The Mishkan, the Tabernacle, is very much on our minds as it is exactly during this week that Moses prepared the structure for its inauguration which took place on Rosh Chodesh Nisan, the first day of the month which will begin as soon as Shabbat ends.

For seven days, from 23rd Adar, the Mishkan was erected and dismantled for a week of 'training' whilst Moses took on the role of the Cohen Gadol, the High Priest, initiating his brother and his four sons into the ritual of the priesthood.

On Rosh Chodesh, it was assembled for use (until Gd instructed the people to decamp) and thus began the twelve days of bringing gifts by the princes of the Tribes which are described so beautifully in the Sidra of Naso.

This entire episode, bringing tribes together with brothers working in harmony is the ultimate expression of what Kiddush Hashem looks like. 

Chabad may not have made it to Mars quite yet, but the spirit that they and many other Jews exhibit is built from the same material as that which caused a people who had sunk to such a low level, reach the dizzying heights described above.  We show the world what we can achieve, whether through the contributions we make to the world through science, technology, philosophy and culture or the miracle that is our wonderful State of Israel.  In short, we remind them that we can be a dazzling 'light to the nations' through the darkest and most terrifying of times.

To infinity and beyond!

Shabbat Shalom and Chodesh Tov - a happy and healthy new month.

Thursday, 4 March 2021

Ki Tissa: Sorry Seems To Be The Hardest Word

 It was around the thirtieth anniversary of the death of Roald Dahl, the gifted mind who gave the world 'Charlie and the Chocolate Factory', 'James and the Giant Peach', 'The Witches', 'The BFG' and other classic books, that the following notice appeared on his official website:

‘The Dahl family and the Roald Dahl Story Company deeply apologise for the lasting and understandable hurt caused by Roald Dahl’s anti-Semitic statements.  Those prejudiced remarks are incomprehensible to us and stand in marked contrast to the man we knew and to the values at the heart of Roald Dahl's stories, which have positively impacted young people for generations.  We hope that, just as he did at his best, at his absolute worst, Roald Dahl can help remind us of the lasting impact of words.’

This was followed a few weeks later, on 12th February by another admission of guilt on Twitter by the world-famous pop star, Justin Timberlake.  He wrote:

‘I have seen the messages, tags, comments, and concerns and I want to respond.  I am deeply sorry for the times in my life where my actions contributed to the problem, where I spoke out of turn, or did not speak up for what was right.  I specifically want to apologize to Britney Spears and Janet Jackson both individually, because I care for and respect these women and I know I failed...’

Lest we forget why these apologies were issued, let us remind ourselves of the events that led to their appearances.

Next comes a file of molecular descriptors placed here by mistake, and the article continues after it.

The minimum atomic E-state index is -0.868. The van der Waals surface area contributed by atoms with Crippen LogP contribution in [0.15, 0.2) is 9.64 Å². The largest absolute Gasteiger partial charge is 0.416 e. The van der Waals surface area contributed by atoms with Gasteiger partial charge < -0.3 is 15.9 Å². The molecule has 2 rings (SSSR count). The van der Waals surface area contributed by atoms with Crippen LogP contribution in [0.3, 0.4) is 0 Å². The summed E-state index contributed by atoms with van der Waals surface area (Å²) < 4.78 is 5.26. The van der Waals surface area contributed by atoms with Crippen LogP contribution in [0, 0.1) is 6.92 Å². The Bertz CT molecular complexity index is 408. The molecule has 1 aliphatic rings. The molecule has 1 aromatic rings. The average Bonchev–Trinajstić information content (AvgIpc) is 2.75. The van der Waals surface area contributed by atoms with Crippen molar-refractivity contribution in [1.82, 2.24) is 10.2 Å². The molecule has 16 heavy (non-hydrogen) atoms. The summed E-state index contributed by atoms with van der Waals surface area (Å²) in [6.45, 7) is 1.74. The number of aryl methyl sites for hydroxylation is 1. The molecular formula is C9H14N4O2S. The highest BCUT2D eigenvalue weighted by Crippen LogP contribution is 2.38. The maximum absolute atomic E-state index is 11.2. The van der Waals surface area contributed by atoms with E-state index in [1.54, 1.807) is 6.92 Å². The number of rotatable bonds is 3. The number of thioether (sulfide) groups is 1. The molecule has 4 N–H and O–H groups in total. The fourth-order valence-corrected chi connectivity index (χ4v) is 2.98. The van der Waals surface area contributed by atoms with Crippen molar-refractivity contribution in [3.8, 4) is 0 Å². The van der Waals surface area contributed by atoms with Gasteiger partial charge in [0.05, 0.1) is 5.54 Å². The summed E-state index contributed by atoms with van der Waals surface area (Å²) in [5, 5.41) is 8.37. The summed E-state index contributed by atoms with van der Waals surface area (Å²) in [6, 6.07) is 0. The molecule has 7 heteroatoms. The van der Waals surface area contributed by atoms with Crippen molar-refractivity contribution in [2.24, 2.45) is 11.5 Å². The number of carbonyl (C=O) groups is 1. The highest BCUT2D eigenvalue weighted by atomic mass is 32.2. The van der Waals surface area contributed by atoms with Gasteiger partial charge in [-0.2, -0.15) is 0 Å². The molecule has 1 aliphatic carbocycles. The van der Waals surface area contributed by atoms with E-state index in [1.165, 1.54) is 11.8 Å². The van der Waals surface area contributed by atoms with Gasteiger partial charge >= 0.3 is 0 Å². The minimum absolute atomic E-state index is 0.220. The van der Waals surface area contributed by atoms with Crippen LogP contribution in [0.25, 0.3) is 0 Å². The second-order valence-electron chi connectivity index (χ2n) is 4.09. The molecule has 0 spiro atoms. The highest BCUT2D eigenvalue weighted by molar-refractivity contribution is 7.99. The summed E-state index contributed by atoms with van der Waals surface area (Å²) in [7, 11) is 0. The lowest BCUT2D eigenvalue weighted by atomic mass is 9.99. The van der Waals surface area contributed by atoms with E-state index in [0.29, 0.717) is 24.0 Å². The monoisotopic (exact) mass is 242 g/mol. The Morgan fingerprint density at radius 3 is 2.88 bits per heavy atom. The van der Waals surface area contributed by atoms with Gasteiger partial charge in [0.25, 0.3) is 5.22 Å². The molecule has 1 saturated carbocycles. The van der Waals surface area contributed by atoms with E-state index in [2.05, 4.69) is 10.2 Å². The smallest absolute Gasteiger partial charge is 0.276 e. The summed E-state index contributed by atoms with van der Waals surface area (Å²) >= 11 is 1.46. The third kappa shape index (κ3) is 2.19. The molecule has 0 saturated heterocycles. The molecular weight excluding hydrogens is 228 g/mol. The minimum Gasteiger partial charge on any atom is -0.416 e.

Roald Dahl was no friend of the Jewish people.  In a now infamous interview in the New Statesman in 1983, he said:

“There is a trait in the Jewish character that does provoke animosity, maybe it’s a kind of lack of generosity towards non-Jews...I mean, there’s always a reason why anti-anything crops up anywhere.” 

As if he hadn't caused enough offence, he added,

“Even a stinker like Hitler didn’t just pick on them for no reason.”

Justin Timberlake, who had dated the teenage pop singer, Britney Spears, did not specify exactly what he had done to shame her in public (as per his admission).  He also acted improperly after the embarrassment caused by the notorious incident involving Janet Jackson at the Super Bowl performance in 2004.  Whilst she was severely excoriated by the media, he exonerated himself, leaving her to bear the brunt of the ugly aftermath.  Her career stagnated whilst his soared.

We have become used to numerous politicians and occasional sports personalities having to issue half-hearted apologies to salvage their careers.  It is, however, unusual to witness two admissions of guilt so close together that seemingly appear to be genuinely felt.  No doubt Mr Timberlake's confession will have come to the fore as a result of the widely discussed documentary on Britney Spears, but the language seems to indicate that he had been dwelling on his actions for a considerable amount of time.  I would like to believe that the same applied to the family of Roald Dahl who seemingly waited for an opportune moment to try, as it were 'to clear his name'.

How could they have reached a higher spiritual and physical peak?

Having survived hundreds of years in captivity and witnessed the greatest empire in the known world brought to its knees by the Ten Plagues and the splitting of the sea, the Israelites wanted for nothing.  They were fed on a daily basis, provided with their every need and had been given the extraordinary gift of the Torah by no less than the Master of the Universe Himself.

And then it all went so terribly wrong.

Bernie Taupin's lyrics to "Sorry seems to be the hardest word", sung so beautifully by the writer of the melody, Elton John sum up the difficulty we all have in apologising:

"What I got to do to make you want me?
What I got to do to be heard?
What do I say when it's all over babe?
Sorry seems to be the hardest word."

 © Hst Publishing Ltd., Rouge Booze Inc.


Then the Lord said to Moshe, “I have seen this people; it is a stiff-necked people so do not try to stop Me when My anger burns against them.  I will put an end to them and make of you a great nation.” ( Exodus 32:9 :)